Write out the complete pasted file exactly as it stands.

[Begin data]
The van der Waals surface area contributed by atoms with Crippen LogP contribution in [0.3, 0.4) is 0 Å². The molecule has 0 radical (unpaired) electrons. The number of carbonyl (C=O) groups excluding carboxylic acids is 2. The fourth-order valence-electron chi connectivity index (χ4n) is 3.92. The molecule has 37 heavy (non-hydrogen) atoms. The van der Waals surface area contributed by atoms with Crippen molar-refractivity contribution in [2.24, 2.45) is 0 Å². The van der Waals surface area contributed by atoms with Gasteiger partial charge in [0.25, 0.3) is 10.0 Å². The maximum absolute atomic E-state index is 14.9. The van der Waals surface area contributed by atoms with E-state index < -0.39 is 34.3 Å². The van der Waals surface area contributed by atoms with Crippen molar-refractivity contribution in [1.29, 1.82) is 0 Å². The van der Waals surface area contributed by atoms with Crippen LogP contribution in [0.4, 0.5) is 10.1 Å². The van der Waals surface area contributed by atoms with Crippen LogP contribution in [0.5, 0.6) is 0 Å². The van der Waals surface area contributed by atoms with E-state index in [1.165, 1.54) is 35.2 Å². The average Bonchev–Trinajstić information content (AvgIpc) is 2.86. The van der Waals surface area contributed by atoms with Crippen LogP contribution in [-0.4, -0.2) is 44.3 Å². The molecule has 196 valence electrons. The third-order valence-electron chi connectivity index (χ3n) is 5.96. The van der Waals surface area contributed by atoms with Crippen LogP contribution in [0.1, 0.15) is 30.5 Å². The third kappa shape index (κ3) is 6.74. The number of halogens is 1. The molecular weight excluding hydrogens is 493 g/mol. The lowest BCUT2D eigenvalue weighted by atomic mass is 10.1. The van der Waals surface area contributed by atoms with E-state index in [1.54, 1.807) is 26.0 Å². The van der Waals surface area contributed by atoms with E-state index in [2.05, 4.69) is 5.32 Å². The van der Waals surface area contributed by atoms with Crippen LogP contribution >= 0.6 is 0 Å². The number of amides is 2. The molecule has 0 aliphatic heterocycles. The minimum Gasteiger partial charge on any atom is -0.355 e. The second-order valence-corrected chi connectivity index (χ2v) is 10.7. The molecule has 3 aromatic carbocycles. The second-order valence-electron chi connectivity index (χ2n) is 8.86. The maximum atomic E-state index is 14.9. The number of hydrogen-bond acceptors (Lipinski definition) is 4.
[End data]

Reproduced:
The van der Waals surface area contributed by atoms with Crippen LogP contribution in [0.3, 0.4) is 0 Å². The molecule has 0 radical (unpaired) electrons. The number of carbonyl (C=O) groups excluding carboxylic acids is 2. The fourth-order valence-electron chi connectivity index (χ4n) is 3.92. The molecule has 37 heavy (non-hydrogen) atoms. The van der Waals surface area contributed by atoms with Crippen molar-refractivity contribution in [2.24, 2.45) is 0 Å². The van der Waals surface area contributed by atoms with Gasteiger partial charge in [0.25, 0.3) is 10.0 Å². The maximum absolute atomic E-state index is 14.9. The van der Waals surface area contributed by atoms with E-state index < -0.39 is 34.3 Å². The van der Waals surface area contributed by atoms with Crippen molar-refractivity contribution in [1.29, 1.82) is 0 Å². The van der Waals surface area contributed by atoms with Crippen LogP contribution in [0.4, 0.5) is 10.1 Å². The van der Waals surface area contributed by atoms with Crippen LogP contribution in [0.5, 0.6) is 0 Å². The van der Waals surface area contributed by atoms with E-state index in [1.165, 1.54) is 35.2 Å². The average Bonchev–Trinajstić information content (AvgIpc) is 2.86. The van der Waals surface area contributed by atoms with Crippen LogP contribution in [-0.4, -0.2) is 44.3 Å². The molecule has 196 valence electrons. The third-order valence-electron chi connectivity index (χ3n) is 5.96. The van der Waals surface area contributed by atoms with Crippen LogP contribution in [0.1, 0.15) is 30.5 Å². The third kappa shape index (κ3) is 6.74. The number of halogens is 1. The molecular weight excluding hydrogens is 493 g/mol. The lowest BCUT2D eigenvalue weighted by atomic mass is 10.1. The van der Waals surface area contributed by atoms with E-state index in [1.54, 1.807) is 26.0 Å². The van der Waals surface area contributed by atoms with E-state index in [2.05, 4.69) is 5.32 Å². The van der Waals surface area contributed by atoms with Crippen LogP contribution >= 0.6 is 0 Å². The number of amides is 2. The molecule has 0 aliphatic heterocycles. The minimum Gasteiger partial charge on any atom is -0.355 e. The second-order valence-corrected chi connectivity index (χ2v) is 10.7. The molecule has 3 aromatic carbocycles. The second-order valence-electron chi connectivity index (χ2n) is 8.86. The maximum atomic E-state index is 14.9. The number of hydrogen-bond acceptors (Lipinski definition) is 4.